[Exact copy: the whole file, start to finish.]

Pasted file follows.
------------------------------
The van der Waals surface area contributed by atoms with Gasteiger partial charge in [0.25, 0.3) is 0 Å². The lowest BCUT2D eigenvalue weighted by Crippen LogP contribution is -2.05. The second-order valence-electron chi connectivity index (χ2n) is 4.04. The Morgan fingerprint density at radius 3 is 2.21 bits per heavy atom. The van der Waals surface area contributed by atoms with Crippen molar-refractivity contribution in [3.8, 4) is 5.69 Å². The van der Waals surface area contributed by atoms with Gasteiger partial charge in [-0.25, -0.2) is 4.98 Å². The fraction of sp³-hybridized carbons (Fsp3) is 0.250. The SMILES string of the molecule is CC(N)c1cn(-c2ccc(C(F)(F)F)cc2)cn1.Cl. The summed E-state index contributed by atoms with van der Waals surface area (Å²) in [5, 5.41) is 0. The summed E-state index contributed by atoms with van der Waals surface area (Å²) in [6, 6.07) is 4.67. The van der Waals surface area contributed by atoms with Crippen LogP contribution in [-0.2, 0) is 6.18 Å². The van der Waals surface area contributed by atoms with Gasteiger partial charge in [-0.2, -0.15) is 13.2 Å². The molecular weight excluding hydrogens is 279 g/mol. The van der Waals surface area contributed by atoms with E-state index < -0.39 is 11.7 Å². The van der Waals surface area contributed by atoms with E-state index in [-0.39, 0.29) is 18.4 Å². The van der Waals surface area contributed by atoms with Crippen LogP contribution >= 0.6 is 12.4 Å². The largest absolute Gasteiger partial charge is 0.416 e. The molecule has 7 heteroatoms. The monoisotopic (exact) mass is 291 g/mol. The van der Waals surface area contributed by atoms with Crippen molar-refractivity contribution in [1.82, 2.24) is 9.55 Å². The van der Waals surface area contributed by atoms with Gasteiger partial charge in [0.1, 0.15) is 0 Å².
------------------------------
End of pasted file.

The van der Waals surface area contributed by atoms with Gasteiger partial charge in [0.25, 0.3) is 0 Å². The lowest BCUT2D eigenvalue weighted by Crippen LogP contribution is -2.05. The second-order valence-electron chi connectivity index (χ2n) is 4.04. The Morgan fingerprint density at radius 3 is 2.21 bits per heavy atom. The van der Waals surface area contributed by atoms with Crippen molar-refractivity contribution in [3.8, 4) is 5.69 Å². The van der Waals surface area contributed by atoms with Gasteiger partial charge in [-0.25, -0.2) is 4.98 Å². The fraction of sp³-hybridized carbons (Fsp3) is 0.250. The SMILES string of the molecule is CC(N)c1cn(-c2ccc(C(F)(F)F)cc2)cn1.Cl. The summed E-state index contributed by atoms with van der Waals surface area (Å²) in [5, 5.41) is 0. The summed E-state index contributed by atoms with van der Waals surface area (Å²) in [6, 6.07) is 4.67. The van der Waals surface area contributed by atoms with Crippen LogP contribution in [-0.2, 0) is 6.18 Å². The van der Waals surface area contributed by atoms with Gasteiger partial charge in [-0.2, -0.15) is 13.2 Å². The molecular weight excluding hydrogens is 279 g/mol. The van der Waals surface area contributed by atoms with E-state index < -0.39 is 11.7 Å². The van der Waals surface area contributed by atoms with E-state index in [-0.39, 0.29) is 18.4 Å². The van der Waals surface area contributed by atoms with Crippen LogP contribution >= 0.6 is 12.4 Å². The largest absolute Gasteiger partial charge is 0.416 e. The molecule has 7 heteroatoms. The monoisotopic (exact) mass is 291 g/mol. The van der Waals surface area contributed by atoms with Crippen molar-refractivity contribution in [1.82, 2.24) is 9.55 Å². The van der Waals surface area contributed by atoms with Gasteiger partial charge in [0.1, 0.15) is 0 Å².